DOES THE WILDLIFE SOCIETY DO FOR US?
May 6, 2012
you look for triclopyr, sethoxydim, and imazapyr? Should you be concerned
about the fate of the addax, dama, and scimitar-horned oryx? And what
do these odd words have to do with ecology?
to the last question is that all were mentioned in recent news updates
from the Wildlife Society, whose mission is "to represent and serve
the professional community of [those] who work actively to study, manage,
and conserve wildlife and its habitats worldwide."
triclopyr, sethoxydim, and imazapyr, they are neither former states
of the Soviet Union nor invasive insects from North Korea. They are
compounds found in herbicides that you might find in your garden shed
or garage. You are not apt, however, to find an addax, dama, or scimitar-horned
oryx in your yard, as they are endangered African antelopes. Both the
herbicides and the antelopes present the kind of environmental dilemmas
that are likely to become more common in the future.
do not mix well with insects. An article in the international journal
Environmental Pollution reported on the negative effects of herbicides
on a butterfly known as Behr's metalmark. The relatively common butterfly
was chosen for the study because Lange's metalmark butterfly, a close
relative, is endangered and near extinction. One reason Lange's metalmark
is on the last of its six legs is that it occurs in a small habitat
in California where its primary food source, naked stem buckwheat, is
being overcome by invasive exotic plants. The invasive plants are controlled
with various herbicides.
on the response of Behr's metalmark to the three herbicides revealed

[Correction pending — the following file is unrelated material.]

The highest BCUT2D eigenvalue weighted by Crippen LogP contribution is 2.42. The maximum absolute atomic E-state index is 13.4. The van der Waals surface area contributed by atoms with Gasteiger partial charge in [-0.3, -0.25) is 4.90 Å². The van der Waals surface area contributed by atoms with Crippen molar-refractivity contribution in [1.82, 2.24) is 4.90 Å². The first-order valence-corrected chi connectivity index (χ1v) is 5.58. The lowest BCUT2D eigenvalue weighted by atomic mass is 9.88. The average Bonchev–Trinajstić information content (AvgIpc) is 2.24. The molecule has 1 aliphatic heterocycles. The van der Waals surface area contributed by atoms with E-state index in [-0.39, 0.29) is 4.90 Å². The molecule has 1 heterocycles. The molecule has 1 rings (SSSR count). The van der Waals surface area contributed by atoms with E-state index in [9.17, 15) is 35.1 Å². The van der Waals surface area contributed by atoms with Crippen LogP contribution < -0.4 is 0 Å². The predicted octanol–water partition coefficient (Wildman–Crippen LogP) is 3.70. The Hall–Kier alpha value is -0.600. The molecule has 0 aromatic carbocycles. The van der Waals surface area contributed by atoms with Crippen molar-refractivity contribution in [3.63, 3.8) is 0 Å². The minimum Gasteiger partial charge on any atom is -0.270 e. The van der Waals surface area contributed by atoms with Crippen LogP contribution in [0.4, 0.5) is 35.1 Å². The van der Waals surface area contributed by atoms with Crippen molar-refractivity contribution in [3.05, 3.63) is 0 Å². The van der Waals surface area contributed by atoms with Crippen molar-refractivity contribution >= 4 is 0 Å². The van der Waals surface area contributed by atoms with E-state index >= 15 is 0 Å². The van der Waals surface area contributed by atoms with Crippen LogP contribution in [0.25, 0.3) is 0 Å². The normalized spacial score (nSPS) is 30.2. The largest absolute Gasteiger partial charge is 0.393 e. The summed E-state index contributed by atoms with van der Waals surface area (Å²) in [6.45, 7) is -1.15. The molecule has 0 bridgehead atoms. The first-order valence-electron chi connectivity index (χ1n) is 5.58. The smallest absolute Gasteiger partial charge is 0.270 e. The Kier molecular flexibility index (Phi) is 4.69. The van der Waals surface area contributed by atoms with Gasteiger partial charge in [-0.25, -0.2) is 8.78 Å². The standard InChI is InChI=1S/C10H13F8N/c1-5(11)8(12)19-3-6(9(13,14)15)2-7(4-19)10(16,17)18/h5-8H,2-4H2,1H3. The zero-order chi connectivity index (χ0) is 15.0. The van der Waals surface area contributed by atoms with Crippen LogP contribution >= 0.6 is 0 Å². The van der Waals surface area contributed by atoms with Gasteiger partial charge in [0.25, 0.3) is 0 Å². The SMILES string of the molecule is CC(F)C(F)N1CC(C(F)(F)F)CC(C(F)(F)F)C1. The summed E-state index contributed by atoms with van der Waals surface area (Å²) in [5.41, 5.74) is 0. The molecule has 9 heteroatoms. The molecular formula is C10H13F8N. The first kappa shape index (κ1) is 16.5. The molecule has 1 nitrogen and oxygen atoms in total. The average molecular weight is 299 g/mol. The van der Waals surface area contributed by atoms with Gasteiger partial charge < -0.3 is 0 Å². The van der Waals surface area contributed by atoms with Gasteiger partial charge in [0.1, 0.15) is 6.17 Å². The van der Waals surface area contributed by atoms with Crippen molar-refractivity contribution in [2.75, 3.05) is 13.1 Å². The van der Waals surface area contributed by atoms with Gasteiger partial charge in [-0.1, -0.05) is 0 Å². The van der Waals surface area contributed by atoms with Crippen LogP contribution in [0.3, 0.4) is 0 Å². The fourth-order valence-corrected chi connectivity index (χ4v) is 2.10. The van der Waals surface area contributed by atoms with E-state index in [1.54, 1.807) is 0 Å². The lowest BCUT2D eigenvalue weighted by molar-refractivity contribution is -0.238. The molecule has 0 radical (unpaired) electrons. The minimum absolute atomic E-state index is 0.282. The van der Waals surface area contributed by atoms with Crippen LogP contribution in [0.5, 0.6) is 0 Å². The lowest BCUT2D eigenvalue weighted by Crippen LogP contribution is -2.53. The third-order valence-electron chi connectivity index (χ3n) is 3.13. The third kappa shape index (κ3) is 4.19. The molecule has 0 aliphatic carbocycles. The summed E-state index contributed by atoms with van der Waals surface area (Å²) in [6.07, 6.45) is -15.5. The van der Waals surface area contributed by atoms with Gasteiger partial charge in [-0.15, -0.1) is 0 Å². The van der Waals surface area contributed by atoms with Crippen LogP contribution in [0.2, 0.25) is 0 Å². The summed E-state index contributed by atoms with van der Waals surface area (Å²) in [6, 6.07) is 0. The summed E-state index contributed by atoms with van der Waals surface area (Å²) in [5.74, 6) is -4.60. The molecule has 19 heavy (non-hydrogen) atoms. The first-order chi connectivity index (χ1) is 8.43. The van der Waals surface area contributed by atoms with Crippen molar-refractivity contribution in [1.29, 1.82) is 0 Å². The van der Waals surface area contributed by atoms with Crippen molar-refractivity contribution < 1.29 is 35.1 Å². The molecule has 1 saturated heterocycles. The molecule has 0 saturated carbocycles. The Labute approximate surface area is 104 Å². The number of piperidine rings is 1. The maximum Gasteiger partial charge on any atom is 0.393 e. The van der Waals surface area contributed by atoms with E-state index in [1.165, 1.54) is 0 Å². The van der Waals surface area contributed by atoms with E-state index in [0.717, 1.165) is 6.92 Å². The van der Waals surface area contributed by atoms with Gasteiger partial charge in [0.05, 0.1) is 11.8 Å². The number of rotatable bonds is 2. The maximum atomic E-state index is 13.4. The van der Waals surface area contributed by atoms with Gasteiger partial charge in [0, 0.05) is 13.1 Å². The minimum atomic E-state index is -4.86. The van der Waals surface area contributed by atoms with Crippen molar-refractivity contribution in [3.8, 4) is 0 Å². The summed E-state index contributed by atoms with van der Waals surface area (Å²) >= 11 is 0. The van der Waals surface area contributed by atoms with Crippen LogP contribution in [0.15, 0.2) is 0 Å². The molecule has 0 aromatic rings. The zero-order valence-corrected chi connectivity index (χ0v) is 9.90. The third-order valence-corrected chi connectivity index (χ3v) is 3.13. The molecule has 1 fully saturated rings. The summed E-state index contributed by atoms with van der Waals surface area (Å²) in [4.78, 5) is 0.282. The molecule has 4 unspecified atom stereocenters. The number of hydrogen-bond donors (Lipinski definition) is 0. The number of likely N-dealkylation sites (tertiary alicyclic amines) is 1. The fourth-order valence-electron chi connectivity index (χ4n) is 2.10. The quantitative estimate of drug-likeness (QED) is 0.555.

that toxic effects reduced the number of pupa that emerged as adults.
These results are presumably indicative of how the herbicides affect
Lange's. The reasons for the effects vary among the herbicides, but
the conclusion is the same--herbicides can have potentially serious
detrimental effects on butterflies. What irony. Herbicides that reduce
the viability of the metalmark are necessary to keep invasive plants
from eliminating the buckwheat that is essential for the butterfly.
A true California conservation conundrum that might best be addressed
by letting nature decide the outcome without any more human input.
surrounding the antelopes stems in part from their being found in Texas.
Here's the situation. The IUCN classified the magnificent scimitar-horned
oryx extinct in the wild more than a decade ago. The addax antelope
and dama gazelle are critically endangered, thus approaching extinction,
in their native North Africa. The threat to the three antelopes might
appear to be ameliorated because populations of captive-bred oryx (11,000),
addax (5,000), and dama gazelles (800) flourish on Texas ranches. Could
they ultimately be transported to their native lands in Africa to replenish
the lost herds that were once abundant? Not likely. Threats from poaching
and habitat loss in Africa make reintroductions unlikely to succeed
without stringent regulations and fundamental changes in deep-seated
cultural and political attitudes across several countries.
the U.S. Fish and Wildlife Service had already listed the three antelopes
as endangered species. Two words ("wherever found") added
to the listing of each may have a major impact on the captive-bred animals
in Texas. Until this year, free-roaming antelopes on Texas ranches could
be legally killed in controlled, paid-for hunts. Not any longer. Animal
rights activists who want to protect individual animals from being hunted
and killed have worked to have the "wherever found" provision
antihunting actions justified? Some conservationists appreciate that
each antelope species has a relatively large population, even if they
are not on their home continent and are preserved for the purpose of
sport hunting. By removing the incentive for Texas ranchers to continue
increasing the world population size of the antelope species, will nature
now continue its trajectory toward extinction for all of them, with
no chance for recovery because none are left anywhere on Earth? Will
a victory for individual animal rights result in the loss of three entire
species? Another conundrum to reflect on.
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